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to be seriously saddened by the fact that a few of my local charity shops no longer accept or stock childrens books because they don't sell?

(40 Posts)
Crablass Wed 02-Sep-09 13:59:31

I went on a book buying mission to get my Nephew some books. He came on holiday to our house for a week and developed a serious and very pleasing reading bug. He's normally addicted to the computer.

In order to encourage him I wanted to send him a book parcel but had trouble finding good stuff for him because four out of the six charity shops in my local area no longer stocked kids books because

"no one buys them".

AIBU to be really saddened by this?

southeastastra Wed 02-Sep-09 14:01:20

that is quite sad. we got ds tons of books from charity shops

MamaG Wed 02-Sep-09 14:01:33

It is sad if its because nobody buys children books any more, but I rarely buy my children books (and I have hundreds of books in my house) becuase we go to the library at least once a week. I can't keep buying nad buying, my boot is full of books after a sort out as the house was bursting at the seams!

Maybe its becusae more kids use thelibrary nowadays ? <hopeful>

MIAonline Wed 02-Sep-09 14:02:34

YANBU, it is really sad.

I often buy books from charity shops, sales as well as the library. I grew up in a house with very few books and, as a bookworm, love having the house full of them now. Luckily my DS loves them too and has done since being very tiny.

I am hoping this will continue, but as he is only 2.5, who knows!

Lizzylou Wed 02-Sep-09 14:02:44

We've had loads of good books (for the DC and myself)from charity shops, so that is sad.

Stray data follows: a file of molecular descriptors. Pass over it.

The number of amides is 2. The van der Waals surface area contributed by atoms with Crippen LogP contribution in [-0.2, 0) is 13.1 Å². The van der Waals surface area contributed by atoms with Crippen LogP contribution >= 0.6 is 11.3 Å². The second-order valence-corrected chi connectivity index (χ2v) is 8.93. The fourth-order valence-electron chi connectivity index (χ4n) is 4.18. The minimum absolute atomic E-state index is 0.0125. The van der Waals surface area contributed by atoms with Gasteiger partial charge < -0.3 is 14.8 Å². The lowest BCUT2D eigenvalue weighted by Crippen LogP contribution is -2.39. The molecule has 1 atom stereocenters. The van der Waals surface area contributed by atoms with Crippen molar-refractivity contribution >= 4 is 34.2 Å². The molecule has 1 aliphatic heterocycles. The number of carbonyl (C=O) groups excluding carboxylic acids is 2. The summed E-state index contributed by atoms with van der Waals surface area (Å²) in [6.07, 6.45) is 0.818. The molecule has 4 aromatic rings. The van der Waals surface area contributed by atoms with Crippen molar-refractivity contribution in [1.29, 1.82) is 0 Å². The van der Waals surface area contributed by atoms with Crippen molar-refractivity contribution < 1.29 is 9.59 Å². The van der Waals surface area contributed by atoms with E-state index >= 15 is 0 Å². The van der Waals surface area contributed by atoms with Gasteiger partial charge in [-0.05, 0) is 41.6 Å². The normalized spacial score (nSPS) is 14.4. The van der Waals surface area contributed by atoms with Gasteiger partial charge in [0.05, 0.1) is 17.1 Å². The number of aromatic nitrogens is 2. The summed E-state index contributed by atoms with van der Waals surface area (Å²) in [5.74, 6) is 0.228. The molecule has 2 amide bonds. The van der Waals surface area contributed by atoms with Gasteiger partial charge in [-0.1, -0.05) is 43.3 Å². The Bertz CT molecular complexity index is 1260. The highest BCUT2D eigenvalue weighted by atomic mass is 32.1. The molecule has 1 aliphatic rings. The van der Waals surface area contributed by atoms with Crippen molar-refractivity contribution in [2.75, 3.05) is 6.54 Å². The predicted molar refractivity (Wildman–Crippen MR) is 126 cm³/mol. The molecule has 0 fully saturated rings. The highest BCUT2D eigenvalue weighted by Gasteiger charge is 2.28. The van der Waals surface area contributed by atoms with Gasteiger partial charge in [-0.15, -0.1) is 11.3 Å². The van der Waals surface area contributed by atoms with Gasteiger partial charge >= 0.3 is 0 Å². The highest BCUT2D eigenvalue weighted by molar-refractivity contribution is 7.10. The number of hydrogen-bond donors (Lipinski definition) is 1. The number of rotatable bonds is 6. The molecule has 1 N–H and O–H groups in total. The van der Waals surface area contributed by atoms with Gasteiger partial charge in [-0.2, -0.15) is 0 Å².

MIAonline Wed 02-Sep-09 14:03:12

Loving your optimism MamaG grin

Harimosmummy Wed 02-Sep-09 14:03:56

Yes, that is sad.

I buy most of my books from charity shops.

MamaG - we go to the libary too, but at 14 months old, he still needs his own books to 'read' himself (and destroy!!!)


GoAwayMrWappy Wed 02-Sep-09 14:04:22

They sell them round my way, I regularly trawl for books, I also use the library and buy new too. We like reading in our house!


superduperminder Wed 02-Sep-09 14:04:35

Blimey I buy tons of children's books from charity shops - especially as I am a childminder and it is a great way of buying good quality resources cheaply. I'd be lost if ours stopped.

Crablass Wed 02-Sep-09 14:05:40

I thought I was going mad, walking around the shops going "wheres the big pile of kids books?" I eventually asked and was told

"No dear, we don't accept them any more as no one buys them". I thought it was only the one shop but my trip up the high street left me incredulous.

Yurtgirl123 Wed 02-Sep-09 14:05:43

Of course people buy them - we buy loads!
But I agree they probably end up with loads of ancient unsellable books

Surely they could sell the better/newer ones?

GrimmaTheNome Wed 02-Sep-09 14:08:35

yes and no. I think that people who are into buying books are probably buying more than ever, but its so easy and cheap to get them new or used from Amazon or eBay (or whole new sets from The Book People etc) that people are less likely to get them from charity shops.

Crablass Wed 02-Sep-09 14:09:11

A month ago there were loads in all of the ones round here so I'm assuming it's a new thing.

IOnlyReadtheDailyMailinCafes Wed 02-Sep-09 14:10:05